12. Cromwell expelled the ‘Rump Parliament’ as far as I recall (how I wanted to be a cavalier as a boy!); so maybe the current lot in Westminster should be referred to as the ‘Backside Bunglers’?

    More seriously, I feel that the damage this is doing to the institutions of a once-stable parliamentary democracy is incalculable.

    • I very much agree with this view Xabier.

      MPs seem to be of the view that if they don’t think they can get what they want within the rules and long established procedures then just change the rules. Well, well done them, but I suspect our “democracy” is not made better by this behaviour. It is also strange that an institution that makes rules and laws that it expects us to abide by should be so cavalier with it’s own laws and procedures.

      I also note that the police have asked that things calm down. But If I had been promised a say in our future on an important matter and MPs had voted to give me that say and voted to respect the decision and also to implement it then I would be pissed off.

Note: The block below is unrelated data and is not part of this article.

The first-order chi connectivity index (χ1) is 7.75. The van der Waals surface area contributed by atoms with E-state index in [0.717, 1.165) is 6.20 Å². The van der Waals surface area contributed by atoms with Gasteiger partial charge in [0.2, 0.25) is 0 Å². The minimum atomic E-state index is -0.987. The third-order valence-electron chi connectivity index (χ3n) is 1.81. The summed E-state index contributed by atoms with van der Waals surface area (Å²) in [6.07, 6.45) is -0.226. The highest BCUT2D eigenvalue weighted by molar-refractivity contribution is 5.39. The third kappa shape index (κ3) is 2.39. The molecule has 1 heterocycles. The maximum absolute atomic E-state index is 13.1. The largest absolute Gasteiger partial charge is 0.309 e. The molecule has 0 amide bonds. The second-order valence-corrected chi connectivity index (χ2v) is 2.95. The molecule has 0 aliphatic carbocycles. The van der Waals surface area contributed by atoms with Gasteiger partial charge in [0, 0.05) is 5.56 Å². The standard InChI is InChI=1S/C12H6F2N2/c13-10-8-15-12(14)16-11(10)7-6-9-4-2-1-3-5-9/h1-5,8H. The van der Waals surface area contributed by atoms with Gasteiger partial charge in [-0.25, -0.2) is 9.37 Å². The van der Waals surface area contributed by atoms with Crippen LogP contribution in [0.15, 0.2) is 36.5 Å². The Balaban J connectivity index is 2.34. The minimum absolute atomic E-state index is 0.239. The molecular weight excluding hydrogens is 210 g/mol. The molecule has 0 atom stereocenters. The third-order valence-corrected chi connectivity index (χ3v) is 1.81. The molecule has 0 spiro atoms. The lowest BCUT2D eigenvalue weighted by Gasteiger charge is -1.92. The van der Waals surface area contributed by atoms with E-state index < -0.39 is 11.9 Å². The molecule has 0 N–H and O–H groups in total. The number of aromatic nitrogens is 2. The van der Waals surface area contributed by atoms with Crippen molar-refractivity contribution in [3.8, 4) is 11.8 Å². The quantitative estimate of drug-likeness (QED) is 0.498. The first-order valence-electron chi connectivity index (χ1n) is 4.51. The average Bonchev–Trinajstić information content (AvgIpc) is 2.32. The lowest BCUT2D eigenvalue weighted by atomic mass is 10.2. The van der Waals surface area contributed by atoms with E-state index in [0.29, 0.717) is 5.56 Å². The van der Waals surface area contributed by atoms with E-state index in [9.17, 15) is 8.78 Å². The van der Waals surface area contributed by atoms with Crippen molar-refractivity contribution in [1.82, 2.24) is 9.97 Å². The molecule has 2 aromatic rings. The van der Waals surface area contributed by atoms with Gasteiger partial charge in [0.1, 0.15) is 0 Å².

It seems to me that it is not for the Police to manage this but the MP’s who have decided as the “representatives of the people” to take the approach they have.

    • I wonder; the British have an infinite capacity for indifference.

      I’d like to think this whole farrago would start a period of soul searching leading on to real reform; but would it?

      If we do have a financial crash and recession all of this will be a sideshow and, in a few years time, it might all have blown away and we can get back to sleep, very little having changed.